7/29 Up at 6:00 on trail by 8 or 8:30 Hiked in the rain all day along Dinwody Creek, through some of the finest scenery anywhere. Those of our group who had been to Yosemite kept making comparisons to their experiences there. Big Meadow and Floyd Wilson Meadow were unfathomable expanses of marsh surrounded by sheer granite, populated by huge moose. I wish Id taken slides instead of photographs, a little 3″x5″ paper cannot convey the massive nature of the experience. Crossed a raging feeder stream on four loose 6″ lodgepole pine logs laid about 4″ above the boiling creek. Another crossing was over the Downs Fork on a single huge lodgepole log that had been chopped flat on top. Another river crossing bears discussion here. About a mile or so from where the trail first meets Dinwoody Creek, there is was a broken down bridge across the Downs Fork. The sign said that the bridge was closed, and that the proper crossing was up river. When we got to the crossing, it was just a ford across the stream. Several of us had already experienced attempting to bathe or wash in this glacial creek, and had no interest in wading it. We went back and crossed the condemned bridge. Just on the other side of the bridge, a small side trail cuts back downstream. We were told that down this trail was the base camp for a horse-packing outfit. Up to this point, we had seen 2 or 3 groups of horses each day. I actually dont have any qualms about sharing the trail with horses and riders. The riders were pleasant, and I read them to be the kind of people you could count on in an emergency, and they had a way to haul my broken body out of the woods if necessary. Also, I wonder if the excellent condition of the trail wasnt partly due to them, either their effort or money? Made camp at 10,300 feet overlooking Floyd Wilson Meadows at 4:00. We camped well off of the main trail, tucking our tents between boulders in a clearing. I hiked up to the bottom of the Glacier with Gordon and Bruce, they didnt like the looks of the snow-finger above the Gooseneck Glacier. We doubted whether we should take scouts up it.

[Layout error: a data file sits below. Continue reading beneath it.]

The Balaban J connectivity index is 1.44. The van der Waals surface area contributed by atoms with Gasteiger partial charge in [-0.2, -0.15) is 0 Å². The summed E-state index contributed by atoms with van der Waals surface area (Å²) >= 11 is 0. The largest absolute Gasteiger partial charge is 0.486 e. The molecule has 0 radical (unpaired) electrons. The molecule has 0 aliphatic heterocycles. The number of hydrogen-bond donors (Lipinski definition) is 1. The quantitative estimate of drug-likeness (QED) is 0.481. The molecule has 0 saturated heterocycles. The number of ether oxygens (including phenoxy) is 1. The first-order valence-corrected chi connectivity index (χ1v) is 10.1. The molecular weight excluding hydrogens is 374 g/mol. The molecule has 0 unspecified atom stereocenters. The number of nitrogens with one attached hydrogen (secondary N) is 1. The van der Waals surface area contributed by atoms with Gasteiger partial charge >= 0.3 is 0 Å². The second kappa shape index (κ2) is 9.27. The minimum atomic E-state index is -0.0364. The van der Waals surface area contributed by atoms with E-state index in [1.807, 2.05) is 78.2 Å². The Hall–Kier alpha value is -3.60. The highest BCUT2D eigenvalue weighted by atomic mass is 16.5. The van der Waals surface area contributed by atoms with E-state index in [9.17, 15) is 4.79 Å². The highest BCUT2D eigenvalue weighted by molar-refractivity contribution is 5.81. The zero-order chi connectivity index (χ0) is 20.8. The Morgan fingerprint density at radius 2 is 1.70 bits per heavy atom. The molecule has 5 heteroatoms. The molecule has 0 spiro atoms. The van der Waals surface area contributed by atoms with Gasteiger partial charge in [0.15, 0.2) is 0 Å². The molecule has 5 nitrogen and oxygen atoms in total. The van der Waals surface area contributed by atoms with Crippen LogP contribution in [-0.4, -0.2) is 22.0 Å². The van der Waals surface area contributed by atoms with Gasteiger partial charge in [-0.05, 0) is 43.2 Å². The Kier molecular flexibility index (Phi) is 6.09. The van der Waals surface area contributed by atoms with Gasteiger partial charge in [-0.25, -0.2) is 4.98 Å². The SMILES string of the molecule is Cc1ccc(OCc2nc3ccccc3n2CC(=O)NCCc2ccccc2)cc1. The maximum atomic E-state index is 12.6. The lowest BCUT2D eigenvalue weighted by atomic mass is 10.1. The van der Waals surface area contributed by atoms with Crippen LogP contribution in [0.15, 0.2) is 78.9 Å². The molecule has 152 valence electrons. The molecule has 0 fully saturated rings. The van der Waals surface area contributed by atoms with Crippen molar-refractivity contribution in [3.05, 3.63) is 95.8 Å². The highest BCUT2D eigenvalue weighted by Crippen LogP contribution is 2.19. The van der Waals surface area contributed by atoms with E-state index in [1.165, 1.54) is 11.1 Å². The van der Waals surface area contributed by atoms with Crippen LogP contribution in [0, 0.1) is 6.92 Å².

7/30 We slept in and headed up to the end of the trail at about 10:00. We were climbing in two groups, in order to save equipment weight and costs. At this point we were not sure about our ability to get this entire group safely up the snowfinger, but we decided to go up and check it out. On closer inspection, Gordon and Bruce decided that it was not nearly as bad as it had looked in the flat light of the previous evening, and the first group headed up about 12:30. I went back to camp to rinse out some clothes, and when I got back to the base of the Glacier, I could see people being belayed over the Gooseneck snow finger. The last person reached the top of the snow finger at 3:15, and disappeared in to the rocks toward the summit. While I was waiting, I met a hiker that we had seen on the trail the day before. I mentioned that half of my group was climbing that day. He said “You must be with that big group. Where are you camped?” That was the biggest compliment that he could have paid us. We had met the wilderness goal of being as invisible as possible to other hikers. Met the group back at the base of the mountain at about 6:30 or 7. Everyone made it to the summit! It had taken them just 4 hours to climb up, they spent an hour on top, and a one hour glissade assisted decent. They had the top to themselves, and said that no-one had signed the register for the previous 5 days.